Greece's government is up in the air. Italy's prime minister is rumored to be resigning. Even France is cutting its budget to protect its credit rating from eurozone fallout. So it's not much of a surprise that a drugmaker would be taking financial measures to weather the crisis.
Mindful of a potential credit crunch, Bayer has increased its buffer of liquid assets to €3.8 billion, or more than $5 billion, the newspaper Boersen Zeitung reported over the weekend. CFO Werner Baumann told the paper the company normally keeps about €800 million, or $1 billion, in liquidity available. The company plans to hang onto the higher amount till April, when a €2 billion bond comes due, Baumann said.
Besides the potential effects on the credit markets, the eurozone crisis represents another threat to Bayer, as well as other pharma concerns. Public health systems have been increasingly slow to pay their drug bills, putting drugmakers in a tough position. Greece's hospitals have been most delinquent, but unpaid invoices are common in Spain and Italy, too.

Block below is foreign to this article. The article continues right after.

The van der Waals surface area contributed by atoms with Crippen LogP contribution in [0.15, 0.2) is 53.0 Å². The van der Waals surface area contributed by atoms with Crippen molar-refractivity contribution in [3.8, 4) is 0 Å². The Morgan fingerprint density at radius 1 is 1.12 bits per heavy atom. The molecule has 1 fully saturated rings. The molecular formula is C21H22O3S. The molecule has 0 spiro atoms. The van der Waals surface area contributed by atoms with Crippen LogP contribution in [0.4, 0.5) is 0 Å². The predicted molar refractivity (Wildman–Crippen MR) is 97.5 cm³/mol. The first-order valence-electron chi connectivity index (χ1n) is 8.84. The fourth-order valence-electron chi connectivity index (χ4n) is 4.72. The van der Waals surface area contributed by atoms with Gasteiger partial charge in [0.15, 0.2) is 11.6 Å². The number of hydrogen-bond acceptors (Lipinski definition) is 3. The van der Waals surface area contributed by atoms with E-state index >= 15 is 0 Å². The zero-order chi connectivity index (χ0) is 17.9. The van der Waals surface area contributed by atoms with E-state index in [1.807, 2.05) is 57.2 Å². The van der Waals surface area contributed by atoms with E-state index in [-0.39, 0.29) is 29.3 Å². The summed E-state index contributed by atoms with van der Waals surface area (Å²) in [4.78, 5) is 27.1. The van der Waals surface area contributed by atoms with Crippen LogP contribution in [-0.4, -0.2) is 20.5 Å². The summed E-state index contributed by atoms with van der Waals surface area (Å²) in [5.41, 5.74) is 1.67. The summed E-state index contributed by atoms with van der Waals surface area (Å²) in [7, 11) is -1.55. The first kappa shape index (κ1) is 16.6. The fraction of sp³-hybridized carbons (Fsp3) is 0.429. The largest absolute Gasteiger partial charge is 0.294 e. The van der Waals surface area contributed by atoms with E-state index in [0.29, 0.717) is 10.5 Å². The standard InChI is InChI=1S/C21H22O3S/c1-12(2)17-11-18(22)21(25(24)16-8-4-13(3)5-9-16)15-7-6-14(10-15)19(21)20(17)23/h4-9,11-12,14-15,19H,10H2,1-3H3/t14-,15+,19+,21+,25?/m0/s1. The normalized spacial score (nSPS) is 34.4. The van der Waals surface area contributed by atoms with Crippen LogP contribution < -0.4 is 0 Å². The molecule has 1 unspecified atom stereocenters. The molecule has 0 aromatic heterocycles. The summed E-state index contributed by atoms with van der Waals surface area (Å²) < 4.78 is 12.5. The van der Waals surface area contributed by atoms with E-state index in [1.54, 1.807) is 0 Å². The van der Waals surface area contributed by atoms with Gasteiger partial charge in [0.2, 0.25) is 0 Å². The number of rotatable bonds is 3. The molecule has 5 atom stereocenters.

"We have unacceptably high levels of outstanding bills in the public sector," Baumann told the German paper. Those unpaid bills total somewhere in the "significant three-digit-million euro range."